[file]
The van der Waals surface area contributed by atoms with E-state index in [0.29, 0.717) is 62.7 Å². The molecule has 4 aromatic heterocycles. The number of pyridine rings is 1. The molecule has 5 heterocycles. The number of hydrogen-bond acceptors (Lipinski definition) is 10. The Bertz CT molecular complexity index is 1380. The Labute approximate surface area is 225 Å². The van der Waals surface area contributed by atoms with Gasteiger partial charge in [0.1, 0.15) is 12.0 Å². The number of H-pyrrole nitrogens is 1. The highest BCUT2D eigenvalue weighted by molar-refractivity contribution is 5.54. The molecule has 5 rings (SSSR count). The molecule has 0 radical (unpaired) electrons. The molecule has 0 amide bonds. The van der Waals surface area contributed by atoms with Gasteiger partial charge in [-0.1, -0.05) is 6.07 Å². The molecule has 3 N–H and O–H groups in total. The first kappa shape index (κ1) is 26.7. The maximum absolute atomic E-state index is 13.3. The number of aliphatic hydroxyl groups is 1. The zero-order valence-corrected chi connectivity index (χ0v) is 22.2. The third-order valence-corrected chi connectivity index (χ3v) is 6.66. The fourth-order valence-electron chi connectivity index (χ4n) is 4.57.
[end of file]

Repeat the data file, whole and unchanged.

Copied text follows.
The van der Waals surface area contributed by atoms with E-state index in [0.29, 0.717) is 62.7 Å². The molecule has 4 aromatic heterocycles. The number of pyridine rings is 1. The molecule has 5 heterocycles. The number of hydrogen-bond acceptors (Lipinski definition) is 10. The Bertz CT molecular complexity index is 1380. The Labute approximate surface area is 225 Å². The van der Waals surface area contributed by atoms with Gasteiger partial charge in [0.1, 0.15) is 12.0 Å². The number of H-pyrrole nitrogens is 1. The highest BCUT2D eigenvalue weighted by molar-refractivity contribution is 5.54. The molecule has 5 rings (SSSR count). The molecule has 0 radical (unpaired) electrons. The molecule has 0 amide bonds. The van der Waals surface area contributed by atoms with Gasteiger partial charge in [-0.1, -0.05) is 6.07 Å². The molecule has 3 N–H and O–H groups in total. The first kappa shape index (κ1) is 26.7. The maximum absolute atomic E-state index is 13.3. The number of aliphatic hydroxyl groups is 1. The zero-order valence-corrected chi connectivity index (χ0v) is 22.2. The third-order valence-corrected chi connectivity index (χ3v) is 6.66. The fourth-order valence-electron chi connectivity index (χ4n) is 4.57.